Top 5 Reasons For Holiday ER Visits

Kristy Crowley - Dec 15, 2021

So, you’ve just started your clinical rotations and a major holiday is coming up. And it’s no secret that the holiday season corresponds with increased hospital visits.  As a medical student, this means one thing: it's time to prepare yourself for the ER

Here are five reasons why you may see an influx of patients this holiday season:

5. Overindulgence: While it’s common to joke about “stuffing ourselves silly” over the holidays, overindulgence is a serious problem and a common reason for ER visits in late December. Overeating is especially dangerous to those with hypertension or those who suffer from hyperglycemia. You can find up-to-date guidelines on treating hypertension here

4. Burns: From accidentally dropping boiling hot gravy to gripping hot pans without a potholder, there are plenty of increased risks for burns. Have the sterile dressing ready!

3. Food poisoning: Food-borne illnesses over the holidays are about as common as tryptophan-induced lethargy from too much turkey. So, get ready to see a plethora of patients with bacterial infection symptoms, including diarrhea, fever, nausea, vomiting, and stomach cramps. 

2. Knife injuries: Carving a turkey and slicing and dicing all of those vegetables involves a lot of knives. As a med student on rotations, be prepared to treat bludgeon injuries, which, according to the Center for Disease Control (CDC), account for one of the top reasons patients visit the ER over the holiday season.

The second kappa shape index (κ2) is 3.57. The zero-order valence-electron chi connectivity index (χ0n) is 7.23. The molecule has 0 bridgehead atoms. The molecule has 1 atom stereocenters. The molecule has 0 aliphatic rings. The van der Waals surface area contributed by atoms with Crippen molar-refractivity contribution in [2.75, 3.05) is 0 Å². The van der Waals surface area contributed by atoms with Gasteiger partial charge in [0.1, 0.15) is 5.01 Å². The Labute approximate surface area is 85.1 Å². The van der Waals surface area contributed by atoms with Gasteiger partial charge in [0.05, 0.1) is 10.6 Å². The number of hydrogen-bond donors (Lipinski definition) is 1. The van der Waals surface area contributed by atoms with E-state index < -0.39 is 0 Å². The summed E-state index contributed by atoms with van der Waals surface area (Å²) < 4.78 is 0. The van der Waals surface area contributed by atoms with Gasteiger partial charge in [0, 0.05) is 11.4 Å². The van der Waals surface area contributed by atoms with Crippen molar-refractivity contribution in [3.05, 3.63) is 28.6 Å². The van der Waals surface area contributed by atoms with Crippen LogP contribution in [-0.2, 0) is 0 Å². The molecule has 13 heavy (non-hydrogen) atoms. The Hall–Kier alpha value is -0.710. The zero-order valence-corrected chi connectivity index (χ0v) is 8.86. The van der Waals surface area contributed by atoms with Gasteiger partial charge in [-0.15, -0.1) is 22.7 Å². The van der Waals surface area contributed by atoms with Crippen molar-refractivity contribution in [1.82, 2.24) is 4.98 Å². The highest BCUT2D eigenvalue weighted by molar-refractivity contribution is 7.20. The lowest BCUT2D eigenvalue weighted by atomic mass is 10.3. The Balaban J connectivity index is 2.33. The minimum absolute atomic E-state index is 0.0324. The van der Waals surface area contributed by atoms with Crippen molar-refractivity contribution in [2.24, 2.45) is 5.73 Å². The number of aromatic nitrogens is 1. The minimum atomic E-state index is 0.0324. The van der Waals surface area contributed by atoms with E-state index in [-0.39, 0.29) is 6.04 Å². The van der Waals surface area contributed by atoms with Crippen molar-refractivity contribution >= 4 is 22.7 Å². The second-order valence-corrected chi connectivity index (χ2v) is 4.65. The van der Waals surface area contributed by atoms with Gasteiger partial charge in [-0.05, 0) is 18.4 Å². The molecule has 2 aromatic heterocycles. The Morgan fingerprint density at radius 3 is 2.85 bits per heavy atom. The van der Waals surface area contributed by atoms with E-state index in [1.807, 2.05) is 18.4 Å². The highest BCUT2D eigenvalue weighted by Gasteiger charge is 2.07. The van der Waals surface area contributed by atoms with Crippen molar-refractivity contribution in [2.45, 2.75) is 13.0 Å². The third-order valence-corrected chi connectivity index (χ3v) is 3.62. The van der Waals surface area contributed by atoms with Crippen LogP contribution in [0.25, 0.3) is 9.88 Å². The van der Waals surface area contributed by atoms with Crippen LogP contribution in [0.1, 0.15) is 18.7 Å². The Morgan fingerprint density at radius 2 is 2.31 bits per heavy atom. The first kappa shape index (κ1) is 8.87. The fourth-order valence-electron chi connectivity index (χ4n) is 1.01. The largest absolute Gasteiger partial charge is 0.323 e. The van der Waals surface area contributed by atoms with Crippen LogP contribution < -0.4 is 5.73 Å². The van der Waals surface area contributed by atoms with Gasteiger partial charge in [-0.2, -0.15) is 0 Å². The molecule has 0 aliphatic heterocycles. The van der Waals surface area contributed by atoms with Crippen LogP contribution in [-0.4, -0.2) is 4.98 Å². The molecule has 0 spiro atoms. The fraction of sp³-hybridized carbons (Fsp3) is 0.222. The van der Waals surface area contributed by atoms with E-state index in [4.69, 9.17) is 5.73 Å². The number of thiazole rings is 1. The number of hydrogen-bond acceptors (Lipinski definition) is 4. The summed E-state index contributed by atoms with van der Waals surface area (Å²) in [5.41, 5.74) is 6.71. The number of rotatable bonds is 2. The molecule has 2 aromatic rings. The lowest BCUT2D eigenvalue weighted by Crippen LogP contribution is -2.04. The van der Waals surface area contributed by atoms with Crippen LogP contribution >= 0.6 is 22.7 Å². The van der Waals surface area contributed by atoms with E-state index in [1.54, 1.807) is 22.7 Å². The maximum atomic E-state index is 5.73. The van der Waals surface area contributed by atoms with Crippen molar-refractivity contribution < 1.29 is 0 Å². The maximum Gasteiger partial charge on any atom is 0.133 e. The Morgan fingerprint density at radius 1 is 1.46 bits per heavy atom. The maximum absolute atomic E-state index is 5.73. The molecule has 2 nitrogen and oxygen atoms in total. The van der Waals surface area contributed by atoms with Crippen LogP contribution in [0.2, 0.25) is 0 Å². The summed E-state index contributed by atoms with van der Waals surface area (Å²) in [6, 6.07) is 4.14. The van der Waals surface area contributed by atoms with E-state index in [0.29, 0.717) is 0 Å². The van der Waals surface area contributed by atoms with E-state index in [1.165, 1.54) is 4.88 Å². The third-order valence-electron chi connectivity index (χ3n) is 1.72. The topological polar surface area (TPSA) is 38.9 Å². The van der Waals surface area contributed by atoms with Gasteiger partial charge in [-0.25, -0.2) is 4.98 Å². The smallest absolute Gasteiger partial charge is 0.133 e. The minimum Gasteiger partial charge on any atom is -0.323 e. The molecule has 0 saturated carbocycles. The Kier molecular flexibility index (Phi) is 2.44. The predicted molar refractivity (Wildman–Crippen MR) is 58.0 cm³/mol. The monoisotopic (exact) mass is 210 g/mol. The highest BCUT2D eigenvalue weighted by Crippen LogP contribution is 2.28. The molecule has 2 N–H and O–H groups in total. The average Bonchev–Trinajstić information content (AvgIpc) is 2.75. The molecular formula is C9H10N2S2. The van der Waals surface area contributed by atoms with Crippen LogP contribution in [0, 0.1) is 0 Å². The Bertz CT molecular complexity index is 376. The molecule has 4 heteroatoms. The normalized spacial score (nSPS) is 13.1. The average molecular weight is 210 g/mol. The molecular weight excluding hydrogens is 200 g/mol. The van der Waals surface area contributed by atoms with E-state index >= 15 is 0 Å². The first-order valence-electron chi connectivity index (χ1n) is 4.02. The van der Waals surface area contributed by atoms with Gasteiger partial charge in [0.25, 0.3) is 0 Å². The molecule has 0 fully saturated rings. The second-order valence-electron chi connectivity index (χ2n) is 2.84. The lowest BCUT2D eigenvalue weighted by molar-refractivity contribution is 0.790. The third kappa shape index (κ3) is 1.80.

1. Respiratory illness: The holiday season is associated with cold temperatures and social gatherings that drive people into relatively enclosed spaces. Unsurprisingly, all of this person-to-person contact makes it more likely for respiratory infections like coronavirus and influenza to spread.

Encourage your patients to practice good hygiene habits year-round. Furthermore, making a doctor’s appointment to receive the yearly influenza vaccine is never a bad idea. In November 2021 the FDA stated that all adults should receive an additional COVID-19 vaccine five months after their most recent dose.

Learn more about COVID-19 and the latest guidelines here. 

GO TO COVID-19 ARTICLE 

The holidays are a stressful time for many reasons and for people from all walks of life. The emergency department is an epicenter for all things during the holidays. If there’s a patient in need, there’s a physician with a team of professionals ready to help - you’re one of them! Happy holidays from the AMBOSS team.

 

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